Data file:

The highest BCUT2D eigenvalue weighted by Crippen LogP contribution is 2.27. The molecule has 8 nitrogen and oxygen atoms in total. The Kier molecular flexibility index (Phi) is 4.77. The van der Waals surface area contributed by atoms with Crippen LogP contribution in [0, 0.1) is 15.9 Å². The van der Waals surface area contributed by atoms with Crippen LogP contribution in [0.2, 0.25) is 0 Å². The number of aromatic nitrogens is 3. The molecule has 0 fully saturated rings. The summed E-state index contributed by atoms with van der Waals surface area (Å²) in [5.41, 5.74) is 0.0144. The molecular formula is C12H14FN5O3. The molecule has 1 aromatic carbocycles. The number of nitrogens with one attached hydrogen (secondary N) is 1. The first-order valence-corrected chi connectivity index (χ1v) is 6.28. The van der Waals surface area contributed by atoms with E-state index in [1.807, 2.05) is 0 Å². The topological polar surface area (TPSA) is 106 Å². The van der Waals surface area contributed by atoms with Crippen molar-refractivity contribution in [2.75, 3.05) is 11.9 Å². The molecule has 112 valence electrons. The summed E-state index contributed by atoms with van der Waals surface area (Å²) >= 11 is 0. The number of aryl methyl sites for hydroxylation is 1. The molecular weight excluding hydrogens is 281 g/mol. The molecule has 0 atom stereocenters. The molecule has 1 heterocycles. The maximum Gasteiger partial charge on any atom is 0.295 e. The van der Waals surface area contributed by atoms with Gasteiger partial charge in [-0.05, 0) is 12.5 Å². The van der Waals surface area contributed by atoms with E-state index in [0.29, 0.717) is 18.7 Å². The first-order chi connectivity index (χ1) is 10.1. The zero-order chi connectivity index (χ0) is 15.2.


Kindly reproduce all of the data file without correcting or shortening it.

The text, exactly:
The highest BCUT2D eigenvalue weighted by Crippen LogP contribution is 2.27. The molecule has 8 nitrogen and oxygen atoms in total. The Kier molecular flexibility index (Phi) is 4.77. The van der Waals surface area contributed by atoms with Crippen LogP contribution in [0, 0.1) is 15.9 Å². The van der Waals surface area contributed by atoms with Crippen LogP contribution in [0.2, 0.25) is 0 Å². The number of aromatic nitrogens is 3. The molecule has 0 fully saturated rings. The summed E-state index contributed by atoms with van der Waals surface area (Å²) in [5.41, 5.74) is 0.0144. The molecular formula is C12H14FN5O3. The molecule has 1 aromatic carbocycles. The number of nitrogens with one attached hydrogen (secondary N) is 1. The first-order valence-corrected chi connectivity index (χ1v) is 6.28. The van der Waals surface area contributed by atoms with E-state index in [1.807, 2.05) is 0 Å². The topological polar surface area (TPSA) is 106 Å². The van der Waals surface area contributed by atoms with Crippen molar-refractivity contribution in [2.75, 3.05) is 11.9 Å². The molecule has 112 valence electrons. The summed E-state index contributed by atoms with van der Waals surface area (Å²) >= 11 is 0. The number of aryl methyl sites for hydroxylation is 1. The molecular weight excluding hydrogens is 281 g/mol. The molecule has 0 atom stereocenters. The molecule has 1 heterocycles. The maximum Gasteiger partial charge on any atom is 0.295 e. The van der Waals surface area contributed by atoms with Gasteiger partial charge in [-0.05, 0) is 12.5 Å². The van der Waals surface area contributed by atoms with E-state index in [0.29, 0.717) is 18.7 Å². The first-order chi connectivity index (χ1) is 10.1. The zero-order chi connectivity index (χ0) is 15.2.